What is the Payroll Tax Cut and What if It Expires?

June 13, 2012 | By: TaxCure Staff

tax cut for payrollYou may not realize it, but chances are that you have been enjoying a tax cut. The reason that the tax cut has been mostly invisible to most workers is due to the fact that it is a payroll tax cut, which means that it is part of your pay. Instead of having 6.2% of the first $110,100 of your wages taken out to help fund Social Security, you’ve only had 4.2% taken out for more than a year.

The payroll tax cut was enacted toward the end of 2010 as part of an effort to stimulate the economy. The tax cut took place at your paycheck source, so it resulted in a bigger paycheck for all of 2011 and was extended to include all of 2012. Many people have been enjoying a larger paycheck as a result. For someone making $35,000, the increase has been about $58.30 each month.

When the payroll tax cut expires, it will come with a reduction in what you see coming home each month. Yearly taxes for someone earning $50,000 a year are expected to go up by $1,000. That seems like a lot – especially when it is represented as an $83 reduction in what you take home each month.

Depending on your income level, you will be affected more or less. Even the self-employed are getting a break on their payroll taxes on the employee side (although they still have to pay the employer side). The payroll tax cut has been there, silently adding more to your take-home pay, for almost two years.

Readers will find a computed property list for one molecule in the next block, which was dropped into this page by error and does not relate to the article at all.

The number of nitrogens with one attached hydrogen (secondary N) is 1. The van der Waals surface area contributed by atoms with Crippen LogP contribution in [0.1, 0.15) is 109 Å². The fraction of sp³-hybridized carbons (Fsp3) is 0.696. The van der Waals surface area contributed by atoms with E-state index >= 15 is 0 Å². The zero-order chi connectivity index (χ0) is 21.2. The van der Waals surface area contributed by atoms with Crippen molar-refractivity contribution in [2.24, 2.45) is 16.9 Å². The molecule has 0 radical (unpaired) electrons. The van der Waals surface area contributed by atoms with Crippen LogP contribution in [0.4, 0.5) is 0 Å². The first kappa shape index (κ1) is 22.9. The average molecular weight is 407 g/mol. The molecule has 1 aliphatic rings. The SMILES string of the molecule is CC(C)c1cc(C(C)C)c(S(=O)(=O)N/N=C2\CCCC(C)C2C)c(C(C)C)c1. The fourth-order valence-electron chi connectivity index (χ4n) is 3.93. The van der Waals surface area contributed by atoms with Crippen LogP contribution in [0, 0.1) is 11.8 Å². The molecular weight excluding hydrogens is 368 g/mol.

What Happens When the Payroll Tax Cut Expires?

There are questions about what happens when the tax cut expires. The point of the payroll tax cut was to provide consumers with more money in their accounts each month. The increase in income was supposed to result in more spending, and help stimulate the economy. While there isn’t a lot of information on exactly how helpful the pay cut has been (the economy has improved, but very little, and very slowly), the Congressional Budget Office thinks that letting the tax cut expire will provide $95 billion in revenue for next year.

Another problem, though, is what happens when consumers suddenly discover they have less in their budgets each month. Some experts, including those at the Congressional Budget Office, think that the increase in revenue won’t be enough to make up for the fact that Americans will feel it in their budgets – and that could mean less spending and another recession in 2013.

Politically, of course, the expiration of the tax cuts is another animal. Even though the payroll tax cut has been a departure from the norm, many consumers now think of their bigger paychecks as the way it’s supposed to be. Letting the tax cut expire would be the equivalent of a tax hike to many, and with times still tight for many middle-class families, that would likely induce outrage.

No one knows what Congress is likely to do. By the time the need to address the payroll tax cut issue arises elections will be over and it will be a lame-duck Congress. Plus, few Americans seem aware of the issue, and it may not be addressed at all if it isn’t recognized by the current campaigns.